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Since September 17th, the day that Rockstar Games and Take Two Interactive unleashed “Grand Theft Auto V” (GTA V) for video game consoles, gamers around the world have been immersed in the sordid tale of criminal enterprise set against the beautiful vistas of Los Santos, the fictional version of Los Angeles. GTA V grossed over $800 million in 24 hours and broke the $1 billion mark in only three days, surpassing revenue totals for every feature film released in 2013 except “Iron Man 3.”
Those numbers are certainly impressive, but they also speak to the encroachment of video games into the same segment of the social literary sphere that used to be occupied only by feature films. From a pragmatic standpoint, it’s no wonder the average 20-something adult male would jump at the chance to participate in an entertainment experience like GTA V, because $60 for about 100 hours of immersive entertainment is a bargain compared to $12-15 for a two-hour feature film. Especially because games like GTA take the fantasy of wish-fulfillment, which has been embedded in the film industry for decades, and takes it to – pardon the pun – the next level.
GTA V follows the gripping tales of Franklin Clinton, Michael De Santa, and Trevor Phillips, the three criminal protagonists whose lives are interwoven in dramatic, funny and occasionally heartrending ways. But the gameplay mechanic, which involves traveling to various locales in the city and then carrying out the various missions that help to advance the story, requires copious amounts of driving and shooting. In order to make it easier to get around, the game makes it simple to acquire a car. You either steal one that’s unoccupied, or with a brief threat and an unceremonious shove, you jack one from an unsuspecting motorist – hence the name.
To be fair, over the years the GTA franchise has become more complex and interesting than just a bunch of guys who steal cars. In GTA, car theft is just a means to more lucrative ends — bank robberies and drug battles mostly, with legitimate business objective sprinkled throughout. With family connections, bitter betrayals, and a sense of burning resentment, GTA V has just as many thematic similarities with “The Sopranos” as it does “The Fast and the Furious.” I almost wonder if it needs a new title – after all, Aaron Sorkin’s drama about presidential politics wasn’t called “Walk and Talk,” even though that’s all that happened on that show.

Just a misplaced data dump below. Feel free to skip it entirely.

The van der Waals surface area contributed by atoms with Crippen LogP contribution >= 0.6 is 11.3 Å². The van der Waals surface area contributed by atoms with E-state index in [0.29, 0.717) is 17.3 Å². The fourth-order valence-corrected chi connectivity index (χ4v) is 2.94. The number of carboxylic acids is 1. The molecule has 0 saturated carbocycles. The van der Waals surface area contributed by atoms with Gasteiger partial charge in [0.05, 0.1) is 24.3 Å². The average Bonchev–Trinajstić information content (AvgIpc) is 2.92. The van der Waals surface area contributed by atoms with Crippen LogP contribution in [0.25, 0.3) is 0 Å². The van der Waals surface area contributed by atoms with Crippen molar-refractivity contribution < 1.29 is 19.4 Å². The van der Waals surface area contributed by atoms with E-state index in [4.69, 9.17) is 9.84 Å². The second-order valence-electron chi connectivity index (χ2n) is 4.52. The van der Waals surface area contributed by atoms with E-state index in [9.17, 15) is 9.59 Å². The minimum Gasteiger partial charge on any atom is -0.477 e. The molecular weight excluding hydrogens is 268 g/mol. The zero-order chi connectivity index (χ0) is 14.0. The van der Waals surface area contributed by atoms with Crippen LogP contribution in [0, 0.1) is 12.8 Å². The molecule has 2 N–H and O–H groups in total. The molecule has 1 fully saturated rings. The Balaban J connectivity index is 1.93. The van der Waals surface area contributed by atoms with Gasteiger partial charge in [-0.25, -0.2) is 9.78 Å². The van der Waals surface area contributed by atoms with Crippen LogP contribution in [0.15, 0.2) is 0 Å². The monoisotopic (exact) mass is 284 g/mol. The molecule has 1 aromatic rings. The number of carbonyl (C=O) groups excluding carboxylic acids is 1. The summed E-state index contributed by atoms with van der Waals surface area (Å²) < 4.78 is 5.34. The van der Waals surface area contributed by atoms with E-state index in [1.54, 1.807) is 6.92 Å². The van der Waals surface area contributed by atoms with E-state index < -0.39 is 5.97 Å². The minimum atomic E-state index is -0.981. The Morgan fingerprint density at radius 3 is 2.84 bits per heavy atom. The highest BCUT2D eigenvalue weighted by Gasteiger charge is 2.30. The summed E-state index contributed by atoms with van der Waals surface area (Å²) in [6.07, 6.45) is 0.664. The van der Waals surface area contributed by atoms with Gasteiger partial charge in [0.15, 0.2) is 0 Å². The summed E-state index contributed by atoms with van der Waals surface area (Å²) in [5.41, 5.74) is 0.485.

But I digress.
My point is that at almost any given moment in GTA V, you’re engaged in either an epic shootout, or you’re driving around beautiful vistas with a brand new, shiny vehicle. And since cars and guns are two of the top three ingredients for the standard wish-fulfillment fantasy of the classic American male, the only thing left is sex.
Which brings me to one of the biggest problems of the game.
To say that GTA V is misogynist is to criminally understate the obvious. Yes, there are strip clubs and prostitutes, the inclusion of which tends to dominate most of the self-righteous, what-about-the-children haranguing that tends to follow any GTA release. It should go without saying that all of the GTA titles are rated “M-for-mature,” and probably would’ve been rated “AO (Adults Only),” except for the political nightmare that would be for big-box retailers. It’s usually the most careless, ill-informed, lazy parents of entitled children that purchase games like GTA for their grade-school-age kids – especially when the sales clerk tries to talk them out of it.
But strippers and prostitutes are only a tiny part of this very, very large game, just as vice crime is only part of the larger criminal underworlds that tend to inhabit cities like Los Angeles. What makes GTA V so misogynist is the lack of inclusion of any meaningful female characters at all. In GTA V, the women of Los Santos, when they’re not sex workers, are marginalized to the point of near invisibility. The three love interests opposite Franklin, Michael and Trevor are one-dimensional caricatures that come off pretty jarringly, especially in contrast to the way each of the men are treated as complex people, with a variety of needs, motives and personalities. And the rest are one-note bystanders or bit players.
One of the things I really liked about GTA V was the way that it gradually introduced the player to the various colorful characters, main and supporting, that appear in both the cover art and the slide show during game installation. Each of the men is rendered in vivid detail, an introductory snapshot that foreshadows their part of the story. But there were also three ladies, including one female cop arresting an escort. Where were they? Who were they? I played through the main storyline, and never found out. Apparently to Dan Houser and the rest of the creative staff at Rockstar, they were little more than window dressing.
And that really gets to the heart of what’s wrong with GTA as a whole.
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